By junior year, the newness of college has worn off, much like the sheen that used to brightly gleam on my room key. During the summer, I found myself lacking the familiar, bubbly excitement at the prospect of returning to friends, classes, and the typical routine that I have grown so accustomed to. Don’t get me wrong. I dearly love the people and the work (yes, even class work) at Erskine, so this emptiness was both puzzling and disturbing. Have I grown more cynical in just nineteen years of living? Has college sucked away my soul just like people joke about? How could I lose enthusiasm about something that used to give me so much joy? I used to be that girl who equated the first day of school with an unofficial holiday because of how special it was. Feel free to make fun of me at will.
This blog post doesn’t necessarily answer my query. I suppose you could see this as the electronic scribbling of a tired junior. However, all of these reflections provoked me to crack open my Bible in search of a specific verse in Philippians that popped in my head. Instead, I flipped the pages to the book of Hebrews, which is so full of rich, clear, references to the beauty of God’s care for us. In the middle of reading, I was reminded that I don’t need to be excited about school or classes in order to give thanks and praises to God for all that He has given. My focus should not be on the my current workload or how overwhelmed I will feel from being immersed in a concentrated community after only spending time with family or a small group of friends during the summer.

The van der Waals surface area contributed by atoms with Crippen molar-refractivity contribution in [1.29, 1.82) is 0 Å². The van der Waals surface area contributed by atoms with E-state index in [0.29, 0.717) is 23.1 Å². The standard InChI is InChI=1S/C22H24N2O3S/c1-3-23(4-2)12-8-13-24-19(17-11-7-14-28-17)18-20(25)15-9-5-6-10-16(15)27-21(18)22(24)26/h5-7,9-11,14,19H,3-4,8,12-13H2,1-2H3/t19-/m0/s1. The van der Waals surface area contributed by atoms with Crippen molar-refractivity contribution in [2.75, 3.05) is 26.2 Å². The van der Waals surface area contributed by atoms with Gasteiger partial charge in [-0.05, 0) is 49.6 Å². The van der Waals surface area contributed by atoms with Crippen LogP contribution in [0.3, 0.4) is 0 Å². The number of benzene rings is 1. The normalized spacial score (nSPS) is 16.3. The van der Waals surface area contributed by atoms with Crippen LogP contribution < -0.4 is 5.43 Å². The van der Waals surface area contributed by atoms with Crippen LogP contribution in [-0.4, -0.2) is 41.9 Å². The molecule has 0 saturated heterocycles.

The twentyish minutes that I spent with those thirteen chapters in Hebrews filled the void that was so deeply rooted in my stomach, but not for the reasons I previously described. I still feel overwhelmed and apprehensive about the rest of the year, but I am trusting that I can make it through each day with a joy that comes from hope that is “an anchor for the soul, firm and secure” (Hebrews 6:19). I firmly believe that the only way I can survive each day is through sheer dependence on God’s goodness and love. At the beginning of the semester, I was given a morning prayer that has become my prayer for the rest of the semester, but also for the rest of my life. I hope this excerpt, which runs through my mind continually throughout the day, is as encouraging to you as it is to me:
Take my life and make it count. Take my little and make it much. Take my weakness and make it strong. Renew me through and through.